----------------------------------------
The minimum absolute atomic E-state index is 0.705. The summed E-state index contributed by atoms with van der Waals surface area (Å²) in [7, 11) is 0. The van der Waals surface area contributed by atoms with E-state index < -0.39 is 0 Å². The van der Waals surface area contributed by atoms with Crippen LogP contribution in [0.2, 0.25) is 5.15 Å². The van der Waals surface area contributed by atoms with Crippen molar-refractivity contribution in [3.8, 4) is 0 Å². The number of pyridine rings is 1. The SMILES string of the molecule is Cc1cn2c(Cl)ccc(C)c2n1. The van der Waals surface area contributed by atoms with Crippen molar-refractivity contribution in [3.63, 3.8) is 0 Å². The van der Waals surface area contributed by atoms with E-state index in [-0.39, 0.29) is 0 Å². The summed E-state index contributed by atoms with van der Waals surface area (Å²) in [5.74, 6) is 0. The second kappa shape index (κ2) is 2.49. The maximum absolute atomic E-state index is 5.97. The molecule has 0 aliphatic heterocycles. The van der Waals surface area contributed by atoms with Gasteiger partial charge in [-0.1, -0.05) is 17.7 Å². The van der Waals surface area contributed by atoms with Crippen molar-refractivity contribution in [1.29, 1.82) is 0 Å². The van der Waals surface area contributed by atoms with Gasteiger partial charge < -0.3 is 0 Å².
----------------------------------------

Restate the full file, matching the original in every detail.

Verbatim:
The minimum absolute atomic E-state index is 0.705. The summed E-state index contributed by atoms with van der Waals surface area (Å²) in [7, 11) is 0. The van der Waals surface area contributed by atoms with E-state index < -0.39 is 0 Å². The van der Waals surface area contributed by atoms with Crippen LogP contribution in [0.2, 0.25) is 5.15 Å². The van der Waals surface area contributed by atoms with Crippen molar-refractivity contribution in [3.8, 4) is 0 Å². The number of pyridine rings is 1. The SMILES string of the molecule is Cc1cn2c(Cl)ccc(C)c2n1. The van der Waals surface area contributed by atoms with Crippen molar-refractivity contribution in [3.63, 3.8) is 0 Å². The van der Waals surface area contributed by atoms with E-state index in [-0.39, 0.29) is 0 Å². The summed E-state index contributed by atoms with van der Waals surface area (Å²) in [5.74, 6) is 0. The second kappa shape index (κ2) is 2.49. The maximum absolute atomic E-state index is 5.97. The molecule has 0 aliphatic heterocycles. The van der Waals surface area contributed by atoms with Gasteiger partial charge in [-0.1, -0.05) is 17.7 Å². The van der Waals surface area contributed by atoms with Crippen molar-refractivity contribution in [1.29, 1.82) is 0 Å². The van der Waals surface area contributed by atoms with Gasteiger partial charge < -0.3 is 0 Å².